Put Under the Pressure of Walking in Your Shoes*

Famous ParentsOne of the big challenges that young people face is finding their own paths in life, and becoming their own selves, separate from their parents. That sort of individuation is hard enough as it is; it’s even more difficult if those parents are well-known, or even famous. There are all sorts of expectations, and of course, there’s the insecurity about following in well-known footsteps.

It adds up to a lot of pressure, and that can add an interesting layer of tension and conflict to a crime novel. It can also make for a solid plot thread of family dynamic as well as character development. Little wonder that we see this dynamic in the genre.

In Agatha Christie’s Evil Under the Sun, we are introduced to sixteen-year-old Linda Marshall. She feels the awkwardness that’s common to many teenagers, and it doesn’t help matters that she has a famous stepmother, Arlena Stuart Marshall. Arlena is a well-known and somewhat notorious actress, who’s beautiful, graceful, sophisticated – in short, everything Linda feels she’s lacking. And although she’s not cruel to Linda, Arlena certainly doesn’t pay her much attention or support her in any way. One day, during the Marshalls’ holiday on Leathercombe Bay, Arlena is found strangled on a beach not far from the hotel where the family is staying. Hercule Poirot is staying at the same hotel, and he works with the police to find out who the killer is. As he does, it’s interesting to see the role that that family dynamic plays.

In Scott Turow’s Presumed Innocent, we are introduced to Rožat ‘Rusty’ Sabich, who in this novel is a prosecuting attorney for fictional Kindle County. He gets drawn into a very difficult case when a colleague, Carolyn Polhemus, is murdered. It’s important that the case be solved as quickly as possible, and ‘by the book,’ especially since the victim is part of the prosecution team. It turns out that Sabich had an affair with Polhemus – a relationship he doesn’t mention at first. When that’s discovered, he’s removed from the case. Then, little pieces of evidence begin to suggest that he himself might be guilty. He’s indicted and soon finds himself on trial. One of the sub-plots in this novel (and, actually in Innocent, too) is the relationship Sabich has with his son, Nat. It’s not as though Nat and his father don’t care about each other. But there’s certainly awkwardness in the relationship. And part of it comes from the fact that Sabich is first a successful attorney, then a successful judge. Nat himself becomes a lawyer and, in Innocent, we see how that plot thread of following in famous footsteps plays out. In that novel, Sabich is once again accused of murder – this time of his wife, Barbara.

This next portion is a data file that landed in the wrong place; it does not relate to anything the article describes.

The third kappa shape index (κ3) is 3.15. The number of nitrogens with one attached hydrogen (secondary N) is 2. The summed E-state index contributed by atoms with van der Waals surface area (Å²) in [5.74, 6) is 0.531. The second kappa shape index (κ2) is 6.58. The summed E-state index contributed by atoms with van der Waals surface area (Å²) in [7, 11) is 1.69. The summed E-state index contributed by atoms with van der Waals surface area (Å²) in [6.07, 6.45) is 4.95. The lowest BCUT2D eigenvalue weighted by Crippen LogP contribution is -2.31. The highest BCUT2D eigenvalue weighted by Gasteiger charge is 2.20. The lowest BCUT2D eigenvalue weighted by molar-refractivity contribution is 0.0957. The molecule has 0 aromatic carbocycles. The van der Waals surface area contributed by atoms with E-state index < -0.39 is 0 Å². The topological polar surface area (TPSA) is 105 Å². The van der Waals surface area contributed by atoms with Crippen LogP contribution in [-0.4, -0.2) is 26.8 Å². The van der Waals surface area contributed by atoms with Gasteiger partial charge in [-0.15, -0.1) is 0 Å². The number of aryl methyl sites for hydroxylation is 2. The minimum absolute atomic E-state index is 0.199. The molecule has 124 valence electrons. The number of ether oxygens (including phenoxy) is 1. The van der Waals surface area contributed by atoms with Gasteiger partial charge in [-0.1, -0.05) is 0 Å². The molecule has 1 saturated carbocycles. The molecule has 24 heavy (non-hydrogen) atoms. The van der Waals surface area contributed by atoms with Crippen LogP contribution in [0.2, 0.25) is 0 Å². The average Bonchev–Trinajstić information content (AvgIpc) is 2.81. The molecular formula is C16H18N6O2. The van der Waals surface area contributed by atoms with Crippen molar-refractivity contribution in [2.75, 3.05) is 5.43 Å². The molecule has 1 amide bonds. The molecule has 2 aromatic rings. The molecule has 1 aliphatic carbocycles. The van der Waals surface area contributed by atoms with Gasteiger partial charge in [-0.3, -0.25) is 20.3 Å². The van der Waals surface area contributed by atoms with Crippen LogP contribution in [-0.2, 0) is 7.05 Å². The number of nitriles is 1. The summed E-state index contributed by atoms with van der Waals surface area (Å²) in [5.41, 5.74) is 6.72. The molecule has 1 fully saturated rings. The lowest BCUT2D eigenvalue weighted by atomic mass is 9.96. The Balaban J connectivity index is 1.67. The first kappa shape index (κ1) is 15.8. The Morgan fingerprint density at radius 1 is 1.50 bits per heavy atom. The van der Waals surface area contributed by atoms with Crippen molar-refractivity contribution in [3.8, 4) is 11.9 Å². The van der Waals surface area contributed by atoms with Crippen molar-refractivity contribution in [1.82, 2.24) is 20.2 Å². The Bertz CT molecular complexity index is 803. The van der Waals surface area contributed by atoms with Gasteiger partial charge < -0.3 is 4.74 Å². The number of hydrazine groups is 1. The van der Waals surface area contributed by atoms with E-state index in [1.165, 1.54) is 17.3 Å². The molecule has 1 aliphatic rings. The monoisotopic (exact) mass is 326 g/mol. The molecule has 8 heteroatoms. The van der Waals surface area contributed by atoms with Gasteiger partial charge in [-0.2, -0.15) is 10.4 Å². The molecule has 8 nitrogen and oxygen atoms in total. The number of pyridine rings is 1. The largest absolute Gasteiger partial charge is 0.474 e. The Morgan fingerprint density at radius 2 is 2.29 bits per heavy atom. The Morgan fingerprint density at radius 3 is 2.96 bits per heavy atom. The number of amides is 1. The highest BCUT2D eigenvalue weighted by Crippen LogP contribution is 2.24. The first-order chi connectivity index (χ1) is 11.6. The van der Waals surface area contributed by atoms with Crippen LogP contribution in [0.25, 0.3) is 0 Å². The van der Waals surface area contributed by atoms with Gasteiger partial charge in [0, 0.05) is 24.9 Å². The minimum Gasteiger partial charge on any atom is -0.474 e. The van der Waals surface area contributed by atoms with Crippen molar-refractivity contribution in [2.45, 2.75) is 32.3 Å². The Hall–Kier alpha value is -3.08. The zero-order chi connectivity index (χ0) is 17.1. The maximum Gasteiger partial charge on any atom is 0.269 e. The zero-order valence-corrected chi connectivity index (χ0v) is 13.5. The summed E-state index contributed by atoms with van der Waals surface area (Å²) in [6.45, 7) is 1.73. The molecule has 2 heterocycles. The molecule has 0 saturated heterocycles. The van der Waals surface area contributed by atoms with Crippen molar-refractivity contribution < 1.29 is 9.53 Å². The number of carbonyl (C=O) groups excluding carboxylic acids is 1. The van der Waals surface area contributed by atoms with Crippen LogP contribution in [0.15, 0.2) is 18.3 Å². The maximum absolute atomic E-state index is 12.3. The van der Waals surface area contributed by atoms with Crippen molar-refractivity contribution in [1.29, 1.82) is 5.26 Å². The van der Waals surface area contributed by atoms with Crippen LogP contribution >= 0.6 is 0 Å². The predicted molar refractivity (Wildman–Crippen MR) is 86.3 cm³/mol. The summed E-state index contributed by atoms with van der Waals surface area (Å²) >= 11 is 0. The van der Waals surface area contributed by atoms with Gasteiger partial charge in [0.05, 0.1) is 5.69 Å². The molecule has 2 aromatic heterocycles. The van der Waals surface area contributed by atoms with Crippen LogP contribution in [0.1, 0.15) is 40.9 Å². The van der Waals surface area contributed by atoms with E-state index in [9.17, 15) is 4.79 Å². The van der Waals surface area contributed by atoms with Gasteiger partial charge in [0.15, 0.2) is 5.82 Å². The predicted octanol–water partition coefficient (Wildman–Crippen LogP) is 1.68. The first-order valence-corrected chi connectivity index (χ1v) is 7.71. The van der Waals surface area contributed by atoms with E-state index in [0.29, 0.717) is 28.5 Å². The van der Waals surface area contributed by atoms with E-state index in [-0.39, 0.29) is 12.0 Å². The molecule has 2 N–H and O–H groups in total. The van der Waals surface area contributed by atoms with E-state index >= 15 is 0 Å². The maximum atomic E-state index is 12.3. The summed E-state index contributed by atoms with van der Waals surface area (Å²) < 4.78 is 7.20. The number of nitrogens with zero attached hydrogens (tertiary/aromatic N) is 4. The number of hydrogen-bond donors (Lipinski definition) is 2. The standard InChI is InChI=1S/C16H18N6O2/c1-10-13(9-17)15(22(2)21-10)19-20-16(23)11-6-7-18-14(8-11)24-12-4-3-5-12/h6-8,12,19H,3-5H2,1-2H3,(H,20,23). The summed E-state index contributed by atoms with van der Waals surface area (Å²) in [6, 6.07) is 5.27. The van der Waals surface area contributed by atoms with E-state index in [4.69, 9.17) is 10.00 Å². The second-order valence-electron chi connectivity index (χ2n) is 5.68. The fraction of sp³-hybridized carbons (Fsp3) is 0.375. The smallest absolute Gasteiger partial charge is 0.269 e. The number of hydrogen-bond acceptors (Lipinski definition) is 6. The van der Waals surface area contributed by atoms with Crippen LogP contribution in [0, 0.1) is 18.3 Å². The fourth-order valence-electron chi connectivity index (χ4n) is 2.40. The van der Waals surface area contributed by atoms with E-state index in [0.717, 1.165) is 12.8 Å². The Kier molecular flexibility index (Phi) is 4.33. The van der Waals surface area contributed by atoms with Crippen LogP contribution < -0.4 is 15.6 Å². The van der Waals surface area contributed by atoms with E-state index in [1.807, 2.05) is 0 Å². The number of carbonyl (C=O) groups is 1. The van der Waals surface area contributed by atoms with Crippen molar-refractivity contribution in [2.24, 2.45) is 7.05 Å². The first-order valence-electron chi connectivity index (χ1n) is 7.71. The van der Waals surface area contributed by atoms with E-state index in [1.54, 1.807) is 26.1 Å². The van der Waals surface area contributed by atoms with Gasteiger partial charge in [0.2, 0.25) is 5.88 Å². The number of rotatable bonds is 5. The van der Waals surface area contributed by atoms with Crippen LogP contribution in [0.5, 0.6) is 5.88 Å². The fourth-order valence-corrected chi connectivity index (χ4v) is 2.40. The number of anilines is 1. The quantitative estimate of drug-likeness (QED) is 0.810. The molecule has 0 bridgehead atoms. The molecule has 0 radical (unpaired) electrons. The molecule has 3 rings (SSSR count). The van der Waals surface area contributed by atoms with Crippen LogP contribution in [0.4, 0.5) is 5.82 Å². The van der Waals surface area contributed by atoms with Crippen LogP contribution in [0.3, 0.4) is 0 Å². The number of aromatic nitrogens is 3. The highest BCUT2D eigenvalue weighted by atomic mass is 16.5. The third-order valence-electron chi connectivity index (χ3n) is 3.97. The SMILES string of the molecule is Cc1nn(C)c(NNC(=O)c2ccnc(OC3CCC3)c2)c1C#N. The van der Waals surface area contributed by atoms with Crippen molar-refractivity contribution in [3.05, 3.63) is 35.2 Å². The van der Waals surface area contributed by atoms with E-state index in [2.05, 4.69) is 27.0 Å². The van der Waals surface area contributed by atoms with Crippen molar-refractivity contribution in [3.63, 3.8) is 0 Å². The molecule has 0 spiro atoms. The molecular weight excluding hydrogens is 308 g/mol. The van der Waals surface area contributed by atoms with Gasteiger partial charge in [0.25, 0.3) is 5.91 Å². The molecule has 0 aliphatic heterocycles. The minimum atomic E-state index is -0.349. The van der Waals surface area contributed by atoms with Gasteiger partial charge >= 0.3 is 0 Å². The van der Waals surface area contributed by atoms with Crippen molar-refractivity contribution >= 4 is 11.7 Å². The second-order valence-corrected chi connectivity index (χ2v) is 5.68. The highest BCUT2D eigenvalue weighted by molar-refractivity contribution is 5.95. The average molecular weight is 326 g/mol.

One of the plot points in Gail Bowen’s The Endless Knot has to do with the relationships between Canadian celebrities and their children. Investigative journalist Kathryn Morrisey is doing an exposé of these families, and there are plenty of people who are upset about it. In fact, Sam Parker is so infuriated that he shoots (but does not kill) Morrisey. Parker hires Zack Shreve to defend him in court, and that lands Shreve and his partner, academician and political scientist Joanne Kilbourn, in the middle of this controversial case. As the story unfolds, we see how having a famous parent has a real impact on some of these young people, whether the relationship is dysfunction or not.